We also have vehicle searches. This is new legislation that allows us to put in vehicles that are associated with offenders, not only owned or leased, but commonly used. That means their work vehicle if they're a cab driver or a truck driver. We can put that information in there. As well, we can describe what that vehicle is like. What happens is a victim will commonly say, for example, that the person was driving a blue van. We weren't able to get that information prior to the last legislation. Now we can go in and run a search of all blue vans and they'll pop up on the system.
Again, we're going to discuss quickly the extensive descriptor searches. Here's an example of a possible descriptor search of a suspect and a location. Every one of those will be run on the system and identify an offender.
We talked about photographs earlier. The next set of photographs is of a guy from our office in 1974, 1984, and 2004. But we do have photographs of offenders on there from year to year to year, and you wouldn't believe the change in them. Some people get a tattoo on their face, or grow a moustache or shave their head, and it's very important to have those historical photographs. This is an example of it.
Tech searches. Commonly, a victim will tell the police that she doesn't know any information about the suspect, but she may have information about how the suspect perpetrated his crime. By that I mean she or he may have been sexually assaulted at a residence and not know where it is, but the offender used a pillow during his assault, or used a knife. We can go onto the case narrative here, run the word “pillow“ in this case, and every offender who's ever used a pillow in the province of Ontario, or outside of Ontario and lives in Ontario, will pop up on the system. In this case, because it's fictitious, two people pop up. The next slide will show that in this case narrative, the word “pillow” pops up.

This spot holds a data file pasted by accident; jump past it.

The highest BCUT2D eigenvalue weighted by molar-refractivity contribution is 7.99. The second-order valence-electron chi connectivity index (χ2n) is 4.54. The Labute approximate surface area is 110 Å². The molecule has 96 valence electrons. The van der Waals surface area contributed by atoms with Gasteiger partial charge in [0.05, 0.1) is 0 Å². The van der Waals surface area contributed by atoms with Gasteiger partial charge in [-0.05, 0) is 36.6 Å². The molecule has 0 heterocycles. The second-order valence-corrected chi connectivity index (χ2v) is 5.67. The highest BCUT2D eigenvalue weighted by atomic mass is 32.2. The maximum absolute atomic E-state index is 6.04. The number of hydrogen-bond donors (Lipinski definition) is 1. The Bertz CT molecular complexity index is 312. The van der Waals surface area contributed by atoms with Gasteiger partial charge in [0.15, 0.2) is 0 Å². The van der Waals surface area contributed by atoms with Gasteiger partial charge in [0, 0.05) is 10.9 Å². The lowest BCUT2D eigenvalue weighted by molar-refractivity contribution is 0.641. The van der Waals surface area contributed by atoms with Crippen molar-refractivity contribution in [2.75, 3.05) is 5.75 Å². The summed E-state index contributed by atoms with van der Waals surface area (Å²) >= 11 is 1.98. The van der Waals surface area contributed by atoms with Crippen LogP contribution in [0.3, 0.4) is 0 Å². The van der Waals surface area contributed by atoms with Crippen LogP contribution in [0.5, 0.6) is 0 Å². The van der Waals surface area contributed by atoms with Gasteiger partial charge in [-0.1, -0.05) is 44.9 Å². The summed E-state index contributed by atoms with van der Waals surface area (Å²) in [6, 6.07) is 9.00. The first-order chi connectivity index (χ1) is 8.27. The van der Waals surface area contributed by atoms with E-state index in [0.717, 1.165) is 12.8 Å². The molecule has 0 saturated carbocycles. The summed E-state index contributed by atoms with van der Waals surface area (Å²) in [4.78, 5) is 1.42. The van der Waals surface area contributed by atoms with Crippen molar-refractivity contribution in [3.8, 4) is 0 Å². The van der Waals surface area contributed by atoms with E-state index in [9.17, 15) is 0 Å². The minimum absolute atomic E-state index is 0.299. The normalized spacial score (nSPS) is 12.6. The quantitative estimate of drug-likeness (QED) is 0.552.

Currently, the OSOR monitors move-in and move-out dates of offenders' residences. This is very important, because that triggers non-compliance. We manage when the information is verified and by whom, so the police services are responsible for verifying the information.
Another important aspect is that all persons on the Ontario sex offender registry are also on CPIC in the SIP category, which is “special interest to police”. If a police officer on the road stops that person, they can identify a potential address where that person may have moved and provide that information to the OSOR.
Currently, we have 2,500 users on the system who access that system daily.
This is just showing if we wanted to find out how many females were on the system. There are 95 females on the OSOR.
In our last slide prior to some questions, as of May 2009, since the inception of SOIRA in December 2004, 5,169 offenders have been convicted of criteria offences in Ontario. Of that 5,169, only 3,007 have been issued form 52 under the national scheme and were required to register with the national registry. This equates to 58.17% of convicted sex offenders required to register on the national registry. All of these convicted offenders are on the OSOR.
Barring that, if there are any questions....